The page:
RYAN NOBLES, CNN NATIONAL CORRESPONDENT: Yes. That's right, Poppy. And you know, I think there were some in the journalism community that maybe breath the bid of the sigh of relief that the president wasn't going to be here and create this kind of confrontation between the White House and members of the press to kind of throw gasoline on that blame that's been burning since he took office. And it is really changed the scope of this event.
You know, at this event last year you saw some major a-list celebrities come down this red carpet. There are hardly many of them are here today. This has really been pushed back to focus now on journalism and the future of journalism. This is a dinner that is designed to raise scholarships money for young journalists. And that's what a lot of people are talking about here tonight.
But as you as the party mentioned, there's no doubt that the President decided to counter program tonight with this big event in Pennsylvania. It is an indication that he is aware of the importance of this event and that he wants to make sure that his supporters, many of whom don't have that high opinion of the press, know that he is speaking to them and speaking to them directly.
But, you know, Poppy and John, it is important to point out that this is the first time a President hasn't been a part of this dinner since 1981 when President Reagan didn't attend. But that's because he was recovering from an assassination attempt and he even called into the dinner that night. We don't expect President Trump to call in.
[19:05:18] HARLOW: Right. I think you are right on that one.
Ryan Nobles, thank you very much. Looking dazzling in you tuxedo.
I mean, Jimmy Carter skipped it twice and Richard Nixon skipped it for the same reason.
BERMAN: You know, I know that Ronal Reagan called in. In a manner of speaking, President Trump is calling in, also. He is doing it from Harrisburg at this rally you are looking at right now.
We are moments away from that beginning. He wants to mark his 100th day in office where an op-ed of the "Washington Post" today essentially giving himself an A-plus for that first 100 days. And he is ready to address likewise. He said he has done more than any president really ever at this point.
Let's bring in our panel for the evening. Matt Lewis, CNN political commentator, senior columnist for "the Daily Beast," Clarissa Ward, CNN senior international correspondent flew in just to be with us tonight, Mark Preston, CNN senior political analyst, CNN political commentators Kevin Madden, a former spokesperson communications director all-around key strategist for Mitt Romney and his presidential campaign, Symone Sanders, former national press secretary for Bernie Sanders' presidential bid and Andre Bauer, former South Carolina lieutenant governor.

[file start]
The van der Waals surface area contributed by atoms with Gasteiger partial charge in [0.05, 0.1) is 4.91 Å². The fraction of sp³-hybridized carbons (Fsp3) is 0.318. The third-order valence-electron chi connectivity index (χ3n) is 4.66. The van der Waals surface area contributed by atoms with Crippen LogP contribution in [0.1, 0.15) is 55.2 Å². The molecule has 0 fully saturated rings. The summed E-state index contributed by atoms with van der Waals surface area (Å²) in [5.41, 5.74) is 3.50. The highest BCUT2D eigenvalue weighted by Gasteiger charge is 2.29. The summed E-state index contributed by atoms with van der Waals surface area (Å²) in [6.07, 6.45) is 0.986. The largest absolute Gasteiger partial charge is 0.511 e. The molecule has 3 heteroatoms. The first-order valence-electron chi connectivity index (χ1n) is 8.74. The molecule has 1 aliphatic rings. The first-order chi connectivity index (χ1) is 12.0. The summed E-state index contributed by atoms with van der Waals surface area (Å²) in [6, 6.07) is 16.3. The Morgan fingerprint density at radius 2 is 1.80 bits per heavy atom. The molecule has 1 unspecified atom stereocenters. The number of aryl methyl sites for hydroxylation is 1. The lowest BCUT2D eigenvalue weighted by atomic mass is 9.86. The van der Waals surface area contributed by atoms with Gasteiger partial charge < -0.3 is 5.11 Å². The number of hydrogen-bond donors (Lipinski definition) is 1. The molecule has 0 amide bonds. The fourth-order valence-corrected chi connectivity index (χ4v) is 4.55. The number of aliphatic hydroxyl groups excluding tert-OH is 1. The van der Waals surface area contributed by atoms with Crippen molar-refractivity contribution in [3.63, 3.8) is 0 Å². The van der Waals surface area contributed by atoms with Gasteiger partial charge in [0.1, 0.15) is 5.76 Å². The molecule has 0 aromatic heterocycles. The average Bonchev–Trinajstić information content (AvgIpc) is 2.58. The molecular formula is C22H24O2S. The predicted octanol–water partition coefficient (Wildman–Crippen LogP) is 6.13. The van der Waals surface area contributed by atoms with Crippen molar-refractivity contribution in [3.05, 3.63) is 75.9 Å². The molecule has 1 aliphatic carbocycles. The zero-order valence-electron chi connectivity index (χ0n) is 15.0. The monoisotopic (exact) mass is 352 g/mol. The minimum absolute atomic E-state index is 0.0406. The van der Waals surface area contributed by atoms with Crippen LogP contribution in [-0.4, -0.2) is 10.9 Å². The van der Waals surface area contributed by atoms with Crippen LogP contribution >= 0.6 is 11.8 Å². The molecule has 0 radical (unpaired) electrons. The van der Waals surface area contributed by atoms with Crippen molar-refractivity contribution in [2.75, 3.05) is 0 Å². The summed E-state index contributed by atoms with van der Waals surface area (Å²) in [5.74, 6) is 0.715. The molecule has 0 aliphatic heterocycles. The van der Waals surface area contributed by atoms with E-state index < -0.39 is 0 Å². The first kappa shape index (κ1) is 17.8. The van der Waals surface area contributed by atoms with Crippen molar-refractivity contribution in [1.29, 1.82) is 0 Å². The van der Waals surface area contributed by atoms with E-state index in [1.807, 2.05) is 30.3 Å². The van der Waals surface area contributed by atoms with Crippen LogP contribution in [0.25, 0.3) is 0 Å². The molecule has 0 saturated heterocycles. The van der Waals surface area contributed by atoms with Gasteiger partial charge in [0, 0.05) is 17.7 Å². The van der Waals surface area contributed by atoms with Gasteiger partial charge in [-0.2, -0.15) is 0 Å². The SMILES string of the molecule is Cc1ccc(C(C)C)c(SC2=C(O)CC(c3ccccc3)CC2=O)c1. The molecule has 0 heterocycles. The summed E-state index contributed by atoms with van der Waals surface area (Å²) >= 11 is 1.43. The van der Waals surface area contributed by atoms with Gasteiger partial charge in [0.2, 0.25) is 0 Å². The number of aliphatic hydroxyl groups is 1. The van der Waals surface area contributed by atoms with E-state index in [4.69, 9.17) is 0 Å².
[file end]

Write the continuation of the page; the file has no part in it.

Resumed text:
Matt Lewis, I am struck by how important this evening seems to the Trump White House. You have aides tweeting about it. The President's been hyping it all week. They are very proud of the split screen we will have tonight and he seems to want to deliver a clear message and that is?
MATT LEWIS, CNN POLITICAL COMMENTATOR: That there are two Americas. One America is places like Pennsylvania and Ohio and Wisconsin, the places that deliver the presidency to Donald Trump, working class Americans. And then there's Washington elites who are going to be at the Hilton tonight.
HARLOW: Andre Bauer, he is going to a place that he can -- he didn't win these exact, you know, the counties surrounding Harrisburg but he did win a lot of pretty around it by a lot, right. This helped him in a big way, Pennsylvania. He is thanking them in a way tonight. He is touting his accomplishments, we expect.
But what evidence can he put towards these people that I have made your life better, right. This isn't a president who has introduced for gotten jobs bill passed, for example, when it comes to the voters that he is talking to tonight. What can he say to directly make the argument that yes, I have made your life materially better.
ANDRE BAUER, CNN POLITICAL COMMENTATOR: Look, this is going to be a rally that's loud, proud and genuinely American. He is going to go to the core of the American values. He is going to hit home for those folks. You are all going to cover it as is everyone else. And he is going to talk about the things he thinks put us genuinely better.